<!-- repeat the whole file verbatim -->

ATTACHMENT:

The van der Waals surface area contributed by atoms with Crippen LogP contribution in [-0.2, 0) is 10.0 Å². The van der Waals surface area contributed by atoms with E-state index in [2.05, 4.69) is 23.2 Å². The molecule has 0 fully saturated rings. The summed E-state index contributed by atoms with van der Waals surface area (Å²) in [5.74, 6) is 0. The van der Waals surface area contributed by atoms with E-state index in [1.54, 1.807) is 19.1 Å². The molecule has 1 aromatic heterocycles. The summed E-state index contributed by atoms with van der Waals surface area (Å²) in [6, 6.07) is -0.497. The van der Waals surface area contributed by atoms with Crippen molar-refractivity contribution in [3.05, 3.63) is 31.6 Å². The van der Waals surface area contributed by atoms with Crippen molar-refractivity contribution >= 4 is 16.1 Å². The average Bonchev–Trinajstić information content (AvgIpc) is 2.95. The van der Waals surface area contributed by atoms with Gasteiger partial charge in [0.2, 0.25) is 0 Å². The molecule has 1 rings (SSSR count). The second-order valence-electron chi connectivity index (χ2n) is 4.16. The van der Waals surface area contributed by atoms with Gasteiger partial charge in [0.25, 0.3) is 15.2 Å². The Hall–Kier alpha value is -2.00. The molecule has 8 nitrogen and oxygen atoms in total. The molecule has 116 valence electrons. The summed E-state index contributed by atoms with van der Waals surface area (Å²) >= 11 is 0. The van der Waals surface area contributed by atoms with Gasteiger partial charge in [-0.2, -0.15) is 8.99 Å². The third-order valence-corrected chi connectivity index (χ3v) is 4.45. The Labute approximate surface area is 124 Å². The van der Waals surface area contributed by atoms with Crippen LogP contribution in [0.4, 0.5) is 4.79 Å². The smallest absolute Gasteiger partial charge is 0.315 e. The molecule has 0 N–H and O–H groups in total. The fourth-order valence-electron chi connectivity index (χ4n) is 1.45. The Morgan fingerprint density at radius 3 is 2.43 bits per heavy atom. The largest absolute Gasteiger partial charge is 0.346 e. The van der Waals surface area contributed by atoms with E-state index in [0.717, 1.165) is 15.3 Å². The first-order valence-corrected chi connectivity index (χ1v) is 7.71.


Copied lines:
The van der Waals surface area contributed by atoms with Crippen LogP contribution in [-0.2, 0) is 10.0 Å². The van der Waals surface area contributed by atoms with E-state index in [2.05, 4.69) is 23.2 Å². The molecule has 0 fully saturated rings. The summed E-state index contributed by atoms with van der Waals surface area (Å²) in [5.74, 6) is 0. The van der Waals surface area contributed by atoms with E-state index in [1.54, 1.807) is 19.1 Å². The molecule has 1 aromatic heterocycles. The summed E-state index contributed by atoms with van der Waals surface area (Å²) in [6, 6.07) is -0.497. The van der Waals surface area contributed by atoms with Crippen molar-refractivity contribution in [3.05, 3.63) is 31.6 Å². The van der Waals surface area contributed by atoms with Crippen molar-refractivity contribution >= 4 is 16.1 Å². The average Bonchev–Trinajstić information content (AvgIpc) is 2.95. The van der Waals surface area contributed by atoms with Gasteiger partial charge in [0.2, 0.25) is 0 Å². The molecule has 1 rings (SSSR count). The second-order valence-electron chi connectivity index (χ2n) is 4.16. The van der Waals surface area contributed by atoms with Gasteiger partial charge in [0.25, 0.3) is 15.2 Å². The Hall–Kier alpha value is -2.00. The molecule has 8 nitrogen and oxygen atoms in total. The molecule has 116 valence electrons. The summed E-state index contributed by atoms with van der Waals surface area (Å²) >= 11 is 0. The van der Waals surface area contributed by atoms with Gasteiger partial charge in [-0.2, -0.15) is 8.99 Å². The third-order valence-corrected chi connectivity index (χ3v) is 4.45. The Labute approximate surface area is 124 Å². The van der Waals surface area contributed by atoms with Crippen LogP contribution in [0.4, 0.5) is 4.79 Å². The smallest absolute Gasteiger partial charge is 0.315 e. The molecule has 0 N–H and O–H groups in total. The fourth-order valence-electron chi connectivity index (χ4n) is 1.45. The Morgan fingerprint density at radius 3 is 2.43 bits per heavy atom. The largest absolute Gasteiger partial charge is 0.346 e. The van der Waals surface area contributed by atoms with E-state index in [0.717, 1.165) is 15.3 Å². The first-order valence-corrected chi connectivity index (χ1v) is 7.71.